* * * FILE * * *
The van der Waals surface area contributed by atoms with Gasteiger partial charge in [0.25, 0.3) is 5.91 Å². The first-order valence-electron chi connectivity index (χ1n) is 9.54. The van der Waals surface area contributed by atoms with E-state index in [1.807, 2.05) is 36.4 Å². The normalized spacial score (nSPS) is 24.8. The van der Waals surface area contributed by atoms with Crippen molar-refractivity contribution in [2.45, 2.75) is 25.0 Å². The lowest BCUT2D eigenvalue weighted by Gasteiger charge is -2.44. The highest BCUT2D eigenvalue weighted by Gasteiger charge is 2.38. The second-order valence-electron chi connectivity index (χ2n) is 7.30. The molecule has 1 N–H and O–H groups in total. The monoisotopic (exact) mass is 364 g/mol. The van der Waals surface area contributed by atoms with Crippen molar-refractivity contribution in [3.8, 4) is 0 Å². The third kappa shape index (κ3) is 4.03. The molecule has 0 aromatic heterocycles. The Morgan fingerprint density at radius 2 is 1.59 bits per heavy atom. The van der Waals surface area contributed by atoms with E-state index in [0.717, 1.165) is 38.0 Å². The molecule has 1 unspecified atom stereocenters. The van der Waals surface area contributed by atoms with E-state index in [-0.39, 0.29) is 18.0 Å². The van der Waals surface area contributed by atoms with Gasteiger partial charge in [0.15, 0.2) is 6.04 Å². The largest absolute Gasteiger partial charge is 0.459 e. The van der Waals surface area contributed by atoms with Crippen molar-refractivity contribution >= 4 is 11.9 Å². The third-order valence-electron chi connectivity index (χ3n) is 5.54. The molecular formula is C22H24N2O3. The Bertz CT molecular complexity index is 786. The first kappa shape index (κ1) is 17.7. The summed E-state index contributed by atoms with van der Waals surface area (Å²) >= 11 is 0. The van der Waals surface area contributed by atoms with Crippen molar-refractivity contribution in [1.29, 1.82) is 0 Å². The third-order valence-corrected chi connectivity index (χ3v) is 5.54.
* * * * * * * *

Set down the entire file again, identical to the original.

The van der Waals surface area contributed by atoms with Gasteiger partial charge in [0.25, 0.3) is 5.91 Å². The first-order valence-electron chi connectivity index (χ1n) is 9.54. The van der Waals surface area contributed by atoms with E-state index in [1.807, 2.05) is 36.4 Å². The normalized spacial score (nSPS) is 24.8. The van der Waals surface area contributed by atoms with Crippen molar-refractivity contribution in [2.45, 2.75) is 25.0 Å². The lowest BCUT2D eigenvalue weighted by Gasteiger charge is -2.44. The highest BCUT2D eigenvalue weighted by Gasteiger charge is 2.38. The second-order valence-electron chi connectivity index (χ2n) is 7.30. The molecule has 1 N–H and O–H groups in total. The monoisotopic (exact) mass is 364 g/mol. The van der Waals surface area contributed by atoms with Crippen molar-refractivity contribution in [3.8, 4) is 0 Å². The third kappa shape index (κ3) is 4.03. The molecule has 0 aromatic heterocycles. The Morgan fingerprint density at radius 2 is 1.59 bits per heavy atom. The van der Waals surface area contributed by atoms with E-state index in [0.717, 1.165) is 38.0 Å². The molecule has 1 unspecified atom stereocenters. The van der Waals surface area contributed by atoms with E-state index in [-0.39, 0.29) is 18.0 Å². The van der Waals surface area contributed by atoms with Gasteiger partial charge in [0.15, 0.2) is 6.04 Å². The largest absolute Gasteiger partial charge is 0.459 e. The van der Waals surface area contributed by atoms with Crippen molar-refractivity contribution >= 4 is 11.9 Å². The third-order valence-electron chi connectivity index (χ3n) is 5.54. The molecular formula is C22H24N2O3. The Bertz CT molecular complexity index is 786. The first kappa shape index (κ1) is 17.7. The summed E-state index contributed by atoms with van der Waals surface area (Å²) >= 11 is 0. The van der Waals surface area contributed by atoms with Crippen molar-refractivity contribution in [1.29, 1.82) is 0 Å². The third-order valence-corrected chi connectivity index (χ3v) is 5.54.